Micro-foundations are based on studies to understand how groups and teams increase their capabilities to work effectively together.[19] If the organization is a puzzle, then the groups are pieces of the puzzle, putting them together makes it solid. [20] describe organizational learning as a dynamic process, where new ideas and actions move from individuals to the organization and same time organization return feedback as data what have been learned and experienced in the past. Feed-back from the organization comes to the individual through groups and vice versa. They divided organizational learning into three levels where individual learning is based on intuiting and interpreting while group learning is based on interpreting and integrating, and finally, the organization is about institutionalizing. When these theses are compared with other scholars' studies, there can be found many similar exposes[21][22] also prove that groups are basic blocks which make a base for organizational learning. Although he claims that learning organizations work is based on several "lifelong programs of study and practice": First, it is based on the individual. In his opinion, all starts with a group member and his/her capability to expose the deepest desire. By that, a person can encourage others and he/herself to move towards the goals. Second is mental models, where individuals have to constitute reflect on their own thought and feel how they see and feel the world against their actions and how they affect their actions. The third one is all about sharing our visions. Basically, it is about how we can create a commitment in a group. Fourth is about group learning and how members can develop their intelligence and ability. The last one describes system thinking.

When studying many other scholars,[23][24][25][26] there can be a basic red line of all these theories about organizational learnings. It all starts with individual tacit knowledge. Socializing that to another person transforms through externalization to explicit where it can be shared with a team and by arguing, internalising, and turning it into practice. This is the ever-lasting spiral that brings the organization to the learning path.

The basic of learning comes from the individual, and after sharing and debate it with other individuals, it became too aware. These individuals make together a group and sharing knowledge with other groups it comes to learning at the organizational level.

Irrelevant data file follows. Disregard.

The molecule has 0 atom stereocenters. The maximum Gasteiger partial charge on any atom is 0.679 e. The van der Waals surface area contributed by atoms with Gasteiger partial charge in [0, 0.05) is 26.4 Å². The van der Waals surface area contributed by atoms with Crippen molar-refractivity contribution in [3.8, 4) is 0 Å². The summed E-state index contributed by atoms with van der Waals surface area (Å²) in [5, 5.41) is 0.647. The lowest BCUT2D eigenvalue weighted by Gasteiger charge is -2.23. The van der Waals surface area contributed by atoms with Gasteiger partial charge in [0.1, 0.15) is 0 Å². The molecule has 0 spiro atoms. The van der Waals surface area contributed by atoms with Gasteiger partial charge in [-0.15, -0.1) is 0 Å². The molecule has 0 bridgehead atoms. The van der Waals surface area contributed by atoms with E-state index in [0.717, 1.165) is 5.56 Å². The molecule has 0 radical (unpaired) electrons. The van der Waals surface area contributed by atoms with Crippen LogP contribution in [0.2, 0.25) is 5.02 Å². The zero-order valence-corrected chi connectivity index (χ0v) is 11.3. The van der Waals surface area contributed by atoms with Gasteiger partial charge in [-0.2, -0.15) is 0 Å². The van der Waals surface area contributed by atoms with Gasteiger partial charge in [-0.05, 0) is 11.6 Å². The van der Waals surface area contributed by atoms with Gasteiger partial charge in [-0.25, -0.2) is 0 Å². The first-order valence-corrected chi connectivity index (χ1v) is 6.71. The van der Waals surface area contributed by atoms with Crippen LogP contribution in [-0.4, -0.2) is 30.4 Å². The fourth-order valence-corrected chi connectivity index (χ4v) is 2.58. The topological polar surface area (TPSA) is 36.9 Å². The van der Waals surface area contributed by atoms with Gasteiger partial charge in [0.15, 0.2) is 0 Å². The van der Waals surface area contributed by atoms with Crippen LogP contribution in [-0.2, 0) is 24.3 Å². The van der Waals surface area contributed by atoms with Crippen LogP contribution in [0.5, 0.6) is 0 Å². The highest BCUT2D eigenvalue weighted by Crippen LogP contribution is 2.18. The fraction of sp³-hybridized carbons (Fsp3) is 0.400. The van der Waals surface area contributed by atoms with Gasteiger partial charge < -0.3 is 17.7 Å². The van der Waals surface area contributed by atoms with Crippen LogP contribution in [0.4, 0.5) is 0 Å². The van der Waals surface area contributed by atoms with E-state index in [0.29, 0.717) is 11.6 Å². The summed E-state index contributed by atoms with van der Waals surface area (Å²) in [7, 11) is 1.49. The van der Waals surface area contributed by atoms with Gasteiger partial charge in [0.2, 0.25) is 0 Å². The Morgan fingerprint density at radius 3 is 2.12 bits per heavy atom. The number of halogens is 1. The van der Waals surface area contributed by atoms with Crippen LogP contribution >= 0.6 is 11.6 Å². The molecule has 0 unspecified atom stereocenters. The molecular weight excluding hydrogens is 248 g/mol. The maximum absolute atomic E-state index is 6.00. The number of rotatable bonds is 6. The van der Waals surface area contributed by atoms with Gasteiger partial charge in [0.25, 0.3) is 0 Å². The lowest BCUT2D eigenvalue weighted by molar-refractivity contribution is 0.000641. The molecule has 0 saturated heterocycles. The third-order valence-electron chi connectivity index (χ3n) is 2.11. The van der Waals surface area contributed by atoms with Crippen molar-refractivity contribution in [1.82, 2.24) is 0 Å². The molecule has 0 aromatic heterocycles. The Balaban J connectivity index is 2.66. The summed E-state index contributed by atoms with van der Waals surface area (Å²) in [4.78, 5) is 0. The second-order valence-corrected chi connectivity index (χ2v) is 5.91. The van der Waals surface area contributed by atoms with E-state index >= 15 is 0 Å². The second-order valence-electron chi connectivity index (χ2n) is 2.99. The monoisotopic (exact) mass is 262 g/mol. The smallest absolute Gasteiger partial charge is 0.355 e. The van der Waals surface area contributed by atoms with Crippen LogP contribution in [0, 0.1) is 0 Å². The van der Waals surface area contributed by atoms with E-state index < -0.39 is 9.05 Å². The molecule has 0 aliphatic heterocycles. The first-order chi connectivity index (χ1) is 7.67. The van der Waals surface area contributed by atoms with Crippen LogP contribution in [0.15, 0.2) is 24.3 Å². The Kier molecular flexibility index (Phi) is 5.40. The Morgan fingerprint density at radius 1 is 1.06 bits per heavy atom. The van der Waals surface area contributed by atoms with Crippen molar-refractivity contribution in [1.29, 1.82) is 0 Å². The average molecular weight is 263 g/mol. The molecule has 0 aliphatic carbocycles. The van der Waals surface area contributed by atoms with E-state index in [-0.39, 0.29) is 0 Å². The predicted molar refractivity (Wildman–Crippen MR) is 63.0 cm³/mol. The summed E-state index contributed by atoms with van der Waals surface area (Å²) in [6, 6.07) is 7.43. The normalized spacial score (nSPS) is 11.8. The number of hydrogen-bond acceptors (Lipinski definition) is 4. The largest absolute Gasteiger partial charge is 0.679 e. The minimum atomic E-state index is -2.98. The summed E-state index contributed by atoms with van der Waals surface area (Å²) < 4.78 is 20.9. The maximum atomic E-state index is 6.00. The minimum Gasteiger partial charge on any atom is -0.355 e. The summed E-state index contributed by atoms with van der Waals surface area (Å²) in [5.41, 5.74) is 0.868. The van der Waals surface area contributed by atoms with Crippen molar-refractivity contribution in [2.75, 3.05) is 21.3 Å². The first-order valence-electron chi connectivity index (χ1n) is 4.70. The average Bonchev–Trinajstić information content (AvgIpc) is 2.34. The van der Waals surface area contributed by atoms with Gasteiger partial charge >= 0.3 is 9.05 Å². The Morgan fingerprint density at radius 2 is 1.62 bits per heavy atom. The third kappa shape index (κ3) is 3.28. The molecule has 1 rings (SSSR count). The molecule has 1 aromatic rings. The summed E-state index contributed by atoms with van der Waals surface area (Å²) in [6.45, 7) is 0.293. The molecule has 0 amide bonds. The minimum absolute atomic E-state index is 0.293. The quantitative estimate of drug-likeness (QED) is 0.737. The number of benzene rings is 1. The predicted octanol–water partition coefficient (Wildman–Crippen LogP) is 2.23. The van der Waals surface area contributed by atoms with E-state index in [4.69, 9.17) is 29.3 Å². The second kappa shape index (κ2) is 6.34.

Universities are often drawn to learning communities because research has shown that participation can improve student retention rate.[27] Lisa Spanierman, Jason Soble, Jennifer Mayfield, Helen Neville, Mark Aber, Lydia Khuri & Belinda De La Rosa note in the Journal of Student Affairs Research and Practice that learning communities can have a much greater impact on students which including predicting greater academic interactions, and the development of a greater sense of community and belonging.[28]

Retention rateEdit

Comparing students that live on-campus in learning communities, and those that live off campus shows that students that participate in learning communities are more likely to persist to graduation.[29][30] This is supported in supplementary scholarly literature through the work of Vince Tinto as he states "For example, social and academic systems that positively reinforce each other will increase student commitment such as when students are part of a peer group that also serves as a study group.[31]

Sense of Community and BelongingEdit

Learning Communities have been shown to contribute to a students sense of community and belonging.[32] Sense of belonging is understood as "a feeling that members have of belonging, a feeling that members matter to one another and to the group, and a shared faith that members’ needs will be met”.[33] The importance of the development of a sense of belonging is outlined by Abraham Maslow as it is deemed a universal human need, and an essential element to health.[34]

Academic PerformanceEdit

Research conducted by John Purdie, and Vicki Rosser concluded that students who participated in learning communities earned higher grades, even when controlling for entering characteristics, and environmental characteristics.[29] Universities are able to contribute to the increased academic performance of students what participate in a learning community because of its ability to predict greater peer academic experiences and an enriched learning environment.[35] In a study conducted by Karen Inkelas of Northern Arizona University students that participate in academic based learning communities self-reported an increase in meeting learning outcomes.[36]


See alsoEdit


  • Brower, Aaron M.; Inkelas, Karen K. "Living-Learning Programs: One High-Impact Practice We Know A Lot About".
  • Gabelnick, Faith; MacGregor, Jean; Matthews, Roberta S.; Smith, Barbara Leigh (1990). Learning Communities: Creating Connections Among Students, Faculty, and Disciplines. New Directions for Teaching and Learning. Vol. 41. Jossey-Bass. ISBN 978-1-55542-838-9.
  • Smith, Barbara Leigh; McCann, J., eds. (2001). Reinventing Ourselves: Interdiciplinary Education, Collaborative Learning, and Experimentation in Higher Education. Bolton, MA: Anker Publishing.


  1. ^ Goodyear, P., De Laat, M., and Lally, V. (2006) Using Pattern Languages to Mediate Theory-Praxis Conversations in Designs for Networked Learning. ALT-J, Research in Learning Technology, 14,(3), pp211-223.
  2. ^ Bonk, C. J, Wisher, R & Nigrelli, M. (2004) Chapter 12. Learning Communities, Communities of practices: principles, technologies and examples in Littlton, Karen, Learning to Collaborate. Nova. USA.
  3. ^ Roth, W-M. and Lee, Y-J. (2006) Contradictions in theorising and implementing communities in education. Educational Research Review, 1, (1), pp27-40.
  4. ^ Lave, J. (1988) Cognition in practice: Mind, mathematics and culture in everyday life. Cambridge: Cambridge University Press.